The core component of the Housing and Mortgage failure that trigger our current depression was the Community Reinvestment Act. It was an act passed during the Clinton years to allow a “more equitable” opportunity for home ownership. That act FORCED banks and lending institutions to provide loans to those completely unable to repay them. When the inevitable foreclosure occurred, Fannie Mae and Freddie Mac would take over those mortgages and cover them from their “unlimited” store of governmental cash.
“Obama will pay for it out of his stash!” said an Obama support before the election of 2008.
Well, the money tree has been picked clean. Here’s a story from the Investor’s Business Daily how the democrats are trying to keep their culpability hidden.
Subprime Scandal: The Financial Crisis Inquiry Commission was set up to sort out the mortgage mess. But it’s merely setting us up for another disaster by circling the wagons around the culprits.
The Democrat-led panel has put out a preliminary staff report defending the Community Reinvestment Act against charges the banking rule encouraged risky lending to boost homeownership in communities of color. But the studies the report cites are howlingly flawed and biased.
One is by a couple of Fed economists who argue that only 6% of subprime mortgages in 2006 were made to CRA-qualified borrowers or neighborhoods by CRA-regulated banks.
But that stat is misleading, since it doesn’t include subprime loans — or securities — bought by CRA-covered banks. Mortgages originated by independent mortgage companies can be bought by banks to get CRA credit. Nor does the study include the billions in public commitments big banks made to lend to low-income and minority households to buy off Acorn and other CRA lobbyists.
The commission cites a report by CRA booster Center for Responsible Lending as evidence. And the center is hardly an impartial observer.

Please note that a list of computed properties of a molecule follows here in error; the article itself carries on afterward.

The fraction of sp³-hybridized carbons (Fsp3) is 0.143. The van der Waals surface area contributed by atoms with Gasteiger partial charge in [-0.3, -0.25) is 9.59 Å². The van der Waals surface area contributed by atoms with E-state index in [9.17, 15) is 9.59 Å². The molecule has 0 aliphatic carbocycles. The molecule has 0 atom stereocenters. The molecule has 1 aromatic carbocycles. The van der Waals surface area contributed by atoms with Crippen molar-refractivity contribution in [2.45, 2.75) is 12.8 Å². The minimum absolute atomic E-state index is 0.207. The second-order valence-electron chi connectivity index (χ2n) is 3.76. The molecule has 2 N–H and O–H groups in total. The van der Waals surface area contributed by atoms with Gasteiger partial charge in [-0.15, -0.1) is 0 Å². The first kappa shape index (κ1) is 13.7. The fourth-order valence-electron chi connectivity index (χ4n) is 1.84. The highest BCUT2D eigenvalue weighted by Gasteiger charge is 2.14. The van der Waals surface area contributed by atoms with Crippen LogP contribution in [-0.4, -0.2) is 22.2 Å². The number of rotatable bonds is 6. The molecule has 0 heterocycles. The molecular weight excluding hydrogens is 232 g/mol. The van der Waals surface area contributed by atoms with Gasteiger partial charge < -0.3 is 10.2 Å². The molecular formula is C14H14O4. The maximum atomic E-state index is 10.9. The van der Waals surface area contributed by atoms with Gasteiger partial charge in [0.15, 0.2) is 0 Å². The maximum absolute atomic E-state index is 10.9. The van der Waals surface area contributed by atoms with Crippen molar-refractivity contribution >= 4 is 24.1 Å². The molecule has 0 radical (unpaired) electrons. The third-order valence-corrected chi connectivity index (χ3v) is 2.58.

“The foreclosure crisis — and the resulting economic crisis — was caused by reckless and predatory lending practices and toxic financial products, not by the Community Reinvestment Act, Fannie Mae and Freddie Mac, or any other policy goal aimed at increasing homeownership,” the center argues in testimony before the commission. The crisis “occurred for one reason and one reason only: for mortgage brokers, lenders and investors to make money.”
In other words, the private sector is to blame — which seems to be the commission’s premeditated conclusion.
Yet buried inside the center’s own biased report is the admission that delinquency rates on loans to CRA’s uncreditworthy borrowers were “slightly higher” than loans to prime borrowers with good credit.
Then there’s the study submitted by UC-Berkeley economist Dwight Jaffee, a friend of Commission Chairman Phil Angelides, former head of the California Democrat Party. Predictably, his 25-page paper concludes that the CRA had no real role in the crisis, even though the anti-bank redlining regulation was strengthened and enforced like never before starting in 1995.
“I find no evidence that CRA incentives played a significant role in expanding high-risk lending during the housing bubble,” Jaffee asserts. What about the affordable-housing quotas HUD slapped on Fannie Mae and Freddie Mac? They were “secondary to profits” as a factor motivating their investments in high-risk mortgages, Jaffee advised the panel, which will use his study as a baseline for future discussion and findings.
“I see nossink!” said Sgt Schultz. He must have been a democrat. Just another cover-up by the democrats and the Obama administration.